Mon Nov 5, 2007 5:35pm EST
By Anthony Boadle
HAVANA (Reuters) - Cuba will close deals for Canadian wheat and Vietnamese rice at the annual trade fair in Havana that opened on Monday, while U.S. food sales dwindle.
American vendors and Cuban officials blamed the tightening of U.S. financial sanctions against Communist Cuba, a policy U.S. President George W. Bush reaffirmed two weeks ago.
"Vietnam gives them credit, we don't," said Marvin Lehrer, the USA Rice Federation's director for Latin America, as he handed out hot samples of chicken-flavored long-grain rice.
Sales of U.S. rice to Cuba dropped to 80,000 tones last year from 175,000 tonnes in 2005 and prospects are not good for this year, Lehrer said.
During the fair, Cuba's food import agency Alimport will buy 200,000 tonnes from Vietnam under a contract worth $100 million, its president Pedro Alvarez said.
Seven years ago, the U.S. Congress allowed agricultural sales to Cuba as an exception to the trade embargo enforced against Fidel Castro's government after his 1959 revolution.
Sales of U.S. food -- which Cuba must pay for in cash -- have totaled $1.8 billion, but business peaked in 2004 when the Bush administration made transactions harder by requiring payment before shipment. Sales peaked at $392 million in 2004 and declined to $340 million last year.
Cuba has turned to Brazil, Argentina and Canada for grains, soybeans and chicken, said Alvarez, who will sign a contract for 150,000 tonnes of Canadian wheat on Tuesday.
"American producers are been hurt by the embargo. Trade with the United States is uncertain because Cuban payments get blocked," he said.
Bush rejected any easing of U.S. sanctions against Cuba in a speech on October 24 in which he said the transfer of power from ailing Fidel Castro to his brother Raul amounted to merely "exchanging one dictator for another."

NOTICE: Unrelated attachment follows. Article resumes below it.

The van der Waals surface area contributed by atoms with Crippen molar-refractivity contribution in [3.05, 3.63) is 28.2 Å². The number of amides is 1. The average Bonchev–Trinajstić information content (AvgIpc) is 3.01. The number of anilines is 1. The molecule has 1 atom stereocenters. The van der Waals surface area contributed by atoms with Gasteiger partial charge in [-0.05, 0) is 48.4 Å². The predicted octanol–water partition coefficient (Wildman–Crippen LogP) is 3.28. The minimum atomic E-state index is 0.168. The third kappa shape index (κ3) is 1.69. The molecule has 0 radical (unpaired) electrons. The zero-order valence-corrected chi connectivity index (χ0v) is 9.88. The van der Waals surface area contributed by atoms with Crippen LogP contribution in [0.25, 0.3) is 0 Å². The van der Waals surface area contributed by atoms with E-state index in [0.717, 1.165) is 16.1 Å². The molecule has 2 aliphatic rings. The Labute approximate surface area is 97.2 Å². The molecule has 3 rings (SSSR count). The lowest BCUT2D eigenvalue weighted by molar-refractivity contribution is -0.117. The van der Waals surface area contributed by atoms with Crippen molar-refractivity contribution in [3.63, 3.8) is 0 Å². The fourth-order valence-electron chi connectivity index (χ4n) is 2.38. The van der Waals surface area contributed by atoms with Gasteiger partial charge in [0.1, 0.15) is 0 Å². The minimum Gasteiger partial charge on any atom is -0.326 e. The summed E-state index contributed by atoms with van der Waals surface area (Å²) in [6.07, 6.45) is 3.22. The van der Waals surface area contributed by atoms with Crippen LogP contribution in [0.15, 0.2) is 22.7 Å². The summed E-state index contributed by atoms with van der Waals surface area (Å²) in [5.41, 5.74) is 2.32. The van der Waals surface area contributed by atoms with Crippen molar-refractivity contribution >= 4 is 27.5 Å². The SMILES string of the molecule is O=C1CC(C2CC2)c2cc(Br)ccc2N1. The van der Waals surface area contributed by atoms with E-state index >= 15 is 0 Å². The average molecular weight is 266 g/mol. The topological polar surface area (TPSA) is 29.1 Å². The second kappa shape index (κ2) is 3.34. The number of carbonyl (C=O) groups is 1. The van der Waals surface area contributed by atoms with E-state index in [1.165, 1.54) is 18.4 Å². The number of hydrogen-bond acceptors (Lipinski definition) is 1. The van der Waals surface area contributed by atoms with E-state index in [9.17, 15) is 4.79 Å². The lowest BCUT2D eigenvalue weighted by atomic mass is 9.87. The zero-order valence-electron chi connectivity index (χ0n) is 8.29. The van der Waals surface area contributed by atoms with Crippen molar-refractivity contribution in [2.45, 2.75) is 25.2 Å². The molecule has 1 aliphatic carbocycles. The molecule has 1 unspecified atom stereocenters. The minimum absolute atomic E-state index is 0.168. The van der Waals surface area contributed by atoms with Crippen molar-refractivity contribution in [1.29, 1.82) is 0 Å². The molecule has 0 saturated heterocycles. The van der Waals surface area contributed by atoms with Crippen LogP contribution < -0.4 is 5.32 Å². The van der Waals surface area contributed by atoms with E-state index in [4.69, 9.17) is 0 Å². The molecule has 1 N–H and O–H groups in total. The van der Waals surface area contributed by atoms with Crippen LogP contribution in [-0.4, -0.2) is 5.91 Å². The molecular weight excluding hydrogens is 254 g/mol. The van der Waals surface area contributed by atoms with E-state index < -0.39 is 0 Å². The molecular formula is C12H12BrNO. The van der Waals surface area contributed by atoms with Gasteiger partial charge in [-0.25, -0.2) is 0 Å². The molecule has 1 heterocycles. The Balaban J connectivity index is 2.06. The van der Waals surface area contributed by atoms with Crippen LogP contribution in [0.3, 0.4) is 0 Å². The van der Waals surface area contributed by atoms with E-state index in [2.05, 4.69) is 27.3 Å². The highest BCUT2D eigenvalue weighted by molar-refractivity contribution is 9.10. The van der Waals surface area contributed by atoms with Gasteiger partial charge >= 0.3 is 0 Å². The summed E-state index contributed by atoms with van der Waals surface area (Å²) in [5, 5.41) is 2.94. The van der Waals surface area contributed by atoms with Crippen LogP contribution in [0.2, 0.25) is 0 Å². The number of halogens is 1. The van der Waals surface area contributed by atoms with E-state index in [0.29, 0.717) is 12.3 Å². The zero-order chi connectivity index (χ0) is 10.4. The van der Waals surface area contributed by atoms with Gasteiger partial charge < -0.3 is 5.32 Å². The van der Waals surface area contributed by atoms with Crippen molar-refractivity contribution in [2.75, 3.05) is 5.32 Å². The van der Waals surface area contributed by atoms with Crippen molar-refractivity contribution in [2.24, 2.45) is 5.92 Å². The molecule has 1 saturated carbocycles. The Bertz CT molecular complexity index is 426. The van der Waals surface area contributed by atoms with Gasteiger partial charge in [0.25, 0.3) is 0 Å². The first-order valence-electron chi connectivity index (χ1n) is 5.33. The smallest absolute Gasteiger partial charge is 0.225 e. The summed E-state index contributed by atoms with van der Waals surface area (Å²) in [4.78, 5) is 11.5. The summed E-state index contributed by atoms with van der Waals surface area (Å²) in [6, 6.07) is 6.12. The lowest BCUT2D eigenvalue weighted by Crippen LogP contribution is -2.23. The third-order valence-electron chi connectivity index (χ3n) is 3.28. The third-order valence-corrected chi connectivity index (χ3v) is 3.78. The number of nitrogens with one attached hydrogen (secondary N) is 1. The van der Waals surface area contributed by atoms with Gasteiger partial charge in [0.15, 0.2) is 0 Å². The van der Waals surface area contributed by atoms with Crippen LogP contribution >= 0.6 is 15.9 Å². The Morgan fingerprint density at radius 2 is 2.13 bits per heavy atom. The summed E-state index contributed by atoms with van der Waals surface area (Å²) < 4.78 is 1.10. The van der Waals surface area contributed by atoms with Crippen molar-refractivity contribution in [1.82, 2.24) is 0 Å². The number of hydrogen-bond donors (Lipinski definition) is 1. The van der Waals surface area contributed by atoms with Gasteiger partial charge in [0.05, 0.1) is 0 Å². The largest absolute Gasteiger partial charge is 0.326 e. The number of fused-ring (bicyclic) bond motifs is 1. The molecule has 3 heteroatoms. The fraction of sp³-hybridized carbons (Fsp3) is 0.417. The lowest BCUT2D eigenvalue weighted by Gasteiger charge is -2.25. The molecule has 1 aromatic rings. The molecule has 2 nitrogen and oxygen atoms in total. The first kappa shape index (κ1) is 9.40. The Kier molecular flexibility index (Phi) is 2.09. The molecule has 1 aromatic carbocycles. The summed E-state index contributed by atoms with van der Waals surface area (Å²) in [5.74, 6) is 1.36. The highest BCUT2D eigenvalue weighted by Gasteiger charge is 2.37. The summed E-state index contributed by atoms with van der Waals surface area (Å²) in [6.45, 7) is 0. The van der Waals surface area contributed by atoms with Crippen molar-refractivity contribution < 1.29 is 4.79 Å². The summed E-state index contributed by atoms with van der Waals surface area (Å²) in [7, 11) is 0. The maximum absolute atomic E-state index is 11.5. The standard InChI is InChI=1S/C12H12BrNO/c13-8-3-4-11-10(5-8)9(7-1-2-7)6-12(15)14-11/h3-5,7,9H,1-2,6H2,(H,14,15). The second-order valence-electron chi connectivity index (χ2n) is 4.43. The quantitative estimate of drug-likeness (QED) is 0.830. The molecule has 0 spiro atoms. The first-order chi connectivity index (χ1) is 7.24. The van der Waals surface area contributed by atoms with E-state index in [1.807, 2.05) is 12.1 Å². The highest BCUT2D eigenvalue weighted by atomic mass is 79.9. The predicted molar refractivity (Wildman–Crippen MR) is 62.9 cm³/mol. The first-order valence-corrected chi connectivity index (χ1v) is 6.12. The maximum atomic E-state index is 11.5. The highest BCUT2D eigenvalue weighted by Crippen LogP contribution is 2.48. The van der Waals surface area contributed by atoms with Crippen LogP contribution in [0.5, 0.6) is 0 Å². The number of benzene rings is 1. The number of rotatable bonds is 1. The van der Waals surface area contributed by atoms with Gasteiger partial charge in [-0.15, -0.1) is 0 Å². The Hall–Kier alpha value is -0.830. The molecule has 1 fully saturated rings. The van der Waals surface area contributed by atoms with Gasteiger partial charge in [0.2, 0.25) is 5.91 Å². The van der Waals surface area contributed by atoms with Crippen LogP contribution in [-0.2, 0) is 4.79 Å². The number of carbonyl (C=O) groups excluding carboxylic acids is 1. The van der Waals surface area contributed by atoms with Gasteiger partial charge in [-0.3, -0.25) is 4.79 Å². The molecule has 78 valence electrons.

Tighter enforcement of sanctions by his administration has led international banks to shun dollar transactions with Cuba and close offices in Havana, making Cuban payments harder.
The number of U.S. companies attending this year is down to 100 from 150 in 2006. Some exhibitors who had planned to have stands at the fair stayed away.
Farm state officials traveled to Havana to help reverse the fall in business, including Nebraska Gov. Dave Heineman, on his second visit to Cuba this year, and agricultural commissioners from Minnesota, Gene Hugoson; and Alabama, Ron Sparks.
"We haven't gone downhill, our sales are steady," said Sparks, whose state has sold poultry, utility poles, some cotton and soybeans to Cuba.
But the shipping company that handles most of the freight to Cuba sees little chance of business picking up while Bush remains in the White House.
"There is a great hesitation right now as people wait to see a change in the U.S. administration," said Jay Brickman, vice president of Florida-based Crowley Maritime Corp.
"The Bush administration is very clear about its policy," Brickman said. "People feel they're not gonna get any trade and they have to go to other markets. They have no choice."
JG: This article is a prime example of how the disastrous Cuba policies of the Bush administration have hurt the American farmer. Canada, Argentina, Brazil and Vietnam agricultural producers are making more money by offering the Cuban people better terms.